September 8, 2007

Home at Last

Posted in Commentary, OSX Software, OSX Technical at 10:46 pm by Michael Sweeney Media

Well, after five hours, two bottles of water, a large diet coke, one burger and one Starbucks triple shot , I’m home. The drive is not too bad unless it’s 105 in the shade and then it really sucks because some part of you will be in the sun and roasting even with the AC cranked up in the car. The good news was I missed the closing of the 91 freeway last night and the closing of the 15 today which would have really made the drive miserable.

My camera in my Razor takes better pictures than I give it credit for. I wanted some pictures of the large prints I have written about but the handlers of the George and Photoshop world were very fussy about people using their DSLR to take pictures of someone’s artwork. But the camera phone didnt seem to count as a real camera so here are some shots. Each of the prints were printed on an Epson printer using pigment inks. Each was made up from several images “stitched” together and then enlarged either using CS2/CS3 or one of the many enlarging applications such as Upsize, Genuine Factals, Blowup or Photozoom. George had an interesting slide where he compared four of the methods of enlarging next to each other. One of them was using Photoshop and not going in 10% increments but all at once. There was very little difference that we could see, very little difference. George did admit that in some circumstances, one of the aftermarket packages might work better but he is a big fan of Photoshop’s own Bicubic Smoother for upscaling an image.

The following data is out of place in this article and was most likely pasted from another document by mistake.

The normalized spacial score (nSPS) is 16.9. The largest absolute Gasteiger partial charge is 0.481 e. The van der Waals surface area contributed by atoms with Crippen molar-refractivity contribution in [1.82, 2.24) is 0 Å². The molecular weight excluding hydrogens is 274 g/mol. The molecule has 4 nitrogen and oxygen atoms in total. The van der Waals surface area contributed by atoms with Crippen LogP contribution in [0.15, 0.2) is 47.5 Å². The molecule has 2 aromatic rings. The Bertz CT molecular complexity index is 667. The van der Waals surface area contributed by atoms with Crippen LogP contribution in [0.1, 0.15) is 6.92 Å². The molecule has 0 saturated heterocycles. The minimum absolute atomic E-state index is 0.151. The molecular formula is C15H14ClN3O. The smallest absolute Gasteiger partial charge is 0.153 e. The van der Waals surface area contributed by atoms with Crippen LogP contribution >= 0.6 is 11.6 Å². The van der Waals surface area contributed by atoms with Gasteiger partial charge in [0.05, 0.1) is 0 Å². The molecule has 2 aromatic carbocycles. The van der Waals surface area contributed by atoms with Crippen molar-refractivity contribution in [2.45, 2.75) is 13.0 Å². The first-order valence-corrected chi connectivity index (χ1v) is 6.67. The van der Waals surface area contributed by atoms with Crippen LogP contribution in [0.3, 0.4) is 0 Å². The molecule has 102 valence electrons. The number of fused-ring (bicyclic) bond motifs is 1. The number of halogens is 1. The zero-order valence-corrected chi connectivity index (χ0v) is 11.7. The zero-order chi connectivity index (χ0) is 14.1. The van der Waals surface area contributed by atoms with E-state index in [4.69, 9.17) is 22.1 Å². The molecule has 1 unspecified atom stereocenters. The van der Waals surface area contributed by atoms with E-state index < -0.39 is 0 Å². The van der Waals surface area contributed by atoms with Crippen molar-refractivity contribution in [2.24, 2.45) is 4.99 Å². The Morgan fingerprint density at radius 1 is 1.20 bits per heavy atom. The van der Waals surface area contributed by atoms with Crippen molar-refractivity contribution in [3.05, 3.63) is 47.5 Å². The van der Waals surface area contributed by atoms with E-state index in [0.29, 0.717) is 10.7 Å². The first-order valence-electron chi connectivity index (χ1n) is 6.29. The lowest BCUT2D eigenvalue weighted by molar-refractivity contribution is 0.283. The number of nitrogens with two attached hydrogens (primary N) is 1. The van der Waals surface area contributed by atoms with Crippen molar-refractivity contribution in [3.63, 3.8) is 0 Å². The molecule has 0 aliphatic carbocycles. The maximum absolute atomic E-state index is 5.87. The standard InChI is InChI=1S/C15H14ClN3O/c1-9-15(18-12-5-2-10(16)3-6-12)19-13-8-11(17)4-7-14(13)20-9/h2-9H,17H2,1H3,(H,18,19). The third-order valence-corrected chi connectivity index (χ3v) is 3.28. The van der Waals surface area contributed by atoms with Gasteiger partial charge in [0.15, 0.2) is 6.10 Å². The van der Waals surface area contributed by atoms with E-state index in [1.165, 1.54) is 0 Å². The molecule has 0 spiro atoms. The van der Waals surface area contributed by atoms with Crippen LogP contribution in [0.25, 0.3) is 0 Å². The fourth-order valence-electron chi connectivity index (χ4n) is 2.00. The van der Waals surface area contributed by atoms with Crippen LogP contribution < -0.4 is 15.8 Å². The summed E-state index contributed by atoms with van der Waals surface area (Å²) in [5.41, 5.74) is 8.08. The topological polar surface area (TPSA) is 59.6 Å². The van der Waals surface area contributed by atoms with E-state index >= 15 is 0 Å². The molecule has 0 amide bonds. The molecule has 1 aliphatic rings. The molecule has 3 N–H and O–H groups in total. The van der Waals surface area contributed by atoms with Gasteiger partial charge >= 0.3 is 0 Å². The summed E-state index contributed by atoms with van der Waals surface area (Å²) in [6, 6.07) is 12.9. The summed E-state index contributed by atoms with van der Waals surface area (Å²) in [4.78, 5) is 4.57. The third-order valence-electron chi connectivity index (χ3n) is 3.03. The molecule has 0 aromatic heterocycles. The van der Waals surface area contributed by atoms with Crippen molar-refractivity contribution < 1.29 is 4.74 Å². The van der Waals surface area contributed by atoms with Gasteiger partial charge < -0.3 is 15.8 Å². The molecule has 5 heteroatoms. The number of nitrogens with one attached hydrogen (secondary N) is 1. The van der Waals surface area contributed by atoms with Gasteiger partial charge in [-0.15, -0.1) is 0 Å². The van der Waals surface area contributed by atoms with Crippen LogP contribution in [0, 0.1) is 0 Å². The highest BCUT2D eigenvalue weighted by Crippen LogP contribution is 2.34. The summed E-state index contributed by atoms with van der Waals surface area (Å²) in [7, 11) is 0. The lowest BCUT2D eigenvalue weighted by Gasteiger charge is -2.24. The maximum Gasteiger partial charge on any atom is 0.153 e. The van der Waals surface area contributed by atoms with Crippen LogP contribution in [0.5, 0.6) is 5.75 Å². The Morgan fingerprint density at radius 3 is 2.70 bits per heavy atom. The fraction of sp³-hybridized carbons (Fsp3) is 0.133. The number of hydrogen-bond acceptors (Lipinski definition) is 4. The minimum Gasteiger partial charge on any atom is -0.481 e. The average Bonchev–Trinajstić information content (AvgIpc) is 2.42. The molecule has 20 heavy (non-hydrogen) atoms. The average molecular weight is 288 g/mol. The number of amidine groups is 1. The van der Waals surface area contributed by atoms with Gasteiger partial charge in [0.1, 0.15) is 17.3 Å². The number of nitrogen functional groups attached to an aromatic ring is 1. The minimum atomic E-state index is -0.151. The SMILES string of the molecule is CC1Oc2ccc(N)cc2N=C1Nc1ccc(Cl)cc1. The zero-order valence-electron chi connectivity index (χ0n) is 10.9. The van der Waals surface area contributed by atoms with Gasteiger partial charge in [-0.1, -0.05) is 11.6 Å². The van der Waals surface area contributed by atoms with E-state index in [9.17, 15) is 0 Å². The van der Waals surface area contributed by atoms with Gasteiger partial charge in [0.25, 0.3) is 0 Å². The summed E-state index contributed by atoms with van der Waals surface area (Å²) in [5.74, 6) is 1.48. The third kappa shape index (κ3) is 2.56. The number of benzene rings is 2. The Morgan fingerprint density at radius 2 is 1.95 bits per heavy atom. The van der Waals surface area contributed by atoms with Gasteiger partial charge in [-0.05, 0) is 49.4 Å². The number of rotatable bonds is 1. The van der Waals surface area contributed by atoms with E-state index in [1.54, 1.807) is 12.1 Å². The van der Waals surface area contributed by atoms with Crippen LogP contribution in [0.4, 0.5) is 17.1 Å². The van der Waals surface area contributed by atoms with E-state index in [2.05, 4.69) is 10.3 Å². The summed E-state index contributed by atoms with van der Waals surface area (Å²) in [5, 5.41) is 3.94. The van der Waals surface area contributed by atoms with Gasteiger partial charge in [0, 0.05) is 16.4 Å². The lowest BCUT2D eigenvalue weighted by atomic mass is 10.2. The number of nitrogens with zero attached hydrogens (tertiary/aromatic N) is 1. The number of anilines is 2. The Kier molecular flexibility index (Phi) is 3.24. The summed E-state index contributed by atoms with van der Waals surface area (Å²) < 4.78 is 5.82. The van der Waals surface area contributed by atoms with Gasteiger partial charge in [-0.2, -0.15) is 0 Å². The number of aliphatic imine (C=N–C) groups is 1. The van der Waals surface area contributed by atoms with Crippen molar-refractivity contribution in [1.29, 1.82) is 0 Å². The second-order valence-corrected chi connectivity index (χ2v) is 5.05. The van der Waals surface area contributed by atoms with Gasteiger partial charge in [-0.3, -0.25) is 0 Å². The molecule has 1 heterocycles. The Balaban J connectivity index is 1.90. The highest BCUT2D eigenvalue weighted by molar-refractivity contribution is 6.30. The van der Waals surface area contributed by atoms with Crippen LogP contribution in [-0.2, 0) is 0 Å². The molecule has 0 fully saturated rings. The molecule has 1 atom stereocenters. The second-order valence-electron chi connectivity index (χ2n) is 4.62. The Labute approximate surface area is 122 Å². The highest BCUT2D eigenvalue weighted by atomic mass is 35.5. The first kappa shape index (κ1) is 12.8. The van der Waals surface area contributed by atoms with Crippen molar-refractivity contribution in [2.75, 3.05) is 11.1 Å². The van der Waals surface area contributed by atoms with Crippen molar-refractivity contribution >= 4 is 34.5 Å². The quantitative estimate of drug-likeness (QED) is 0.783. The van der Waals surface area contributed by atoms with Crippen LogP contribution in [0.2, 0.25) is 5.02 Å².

large-prints1-resized.jpg

The giraffe print was made from 6 hand held shots.

large-print2.jpg

The long print in the foreground was of sunflowers and was amazing to see in person. As I said, each of these pictures were taken with my Razor camera phone. If I had an iPhone, they would have looked better but, I’m looking at getting one of those new and shiny iMacs instead.

In the same class, George made a point of the need to use profiled paper along with profiling your monitor. I happen to use a Huey which was mentioned to be adequate given the cheap price (around 100 bucks). Printer profiles are not that cheap but there are some online services that will profile any paper/ink you have for around 40 bucks.

http://www.lightflare.com

http://www.cathyprofiles.com

Are two that he mentioned by name and I personally have heard good things about cathyprofiles.com myself but I have never used them, yet.

George also went into some detail on mounting and presentation of large images. He is not a big fan of the normal frame and glass since it will cost soooo much and not always work well. He showed using a hanging method much like hanging drapes and he covered using canvas wrapped around a frame. Gatorboard was another recommendation. He also showed some techniques to add a 3D effect that looks like a cut grove in the matt around the print. Very effective at punching up the image.

Once I try it myself and get the details straight since it’s one of those things NOT in the book, I will post directions here.

A book I bought, I can not say enough good things about for anyone wanting to shoot studio style images on the cheap, very cheap even. Go get a copy of “Low Budget Shooting” and find a local kite shop supplier.

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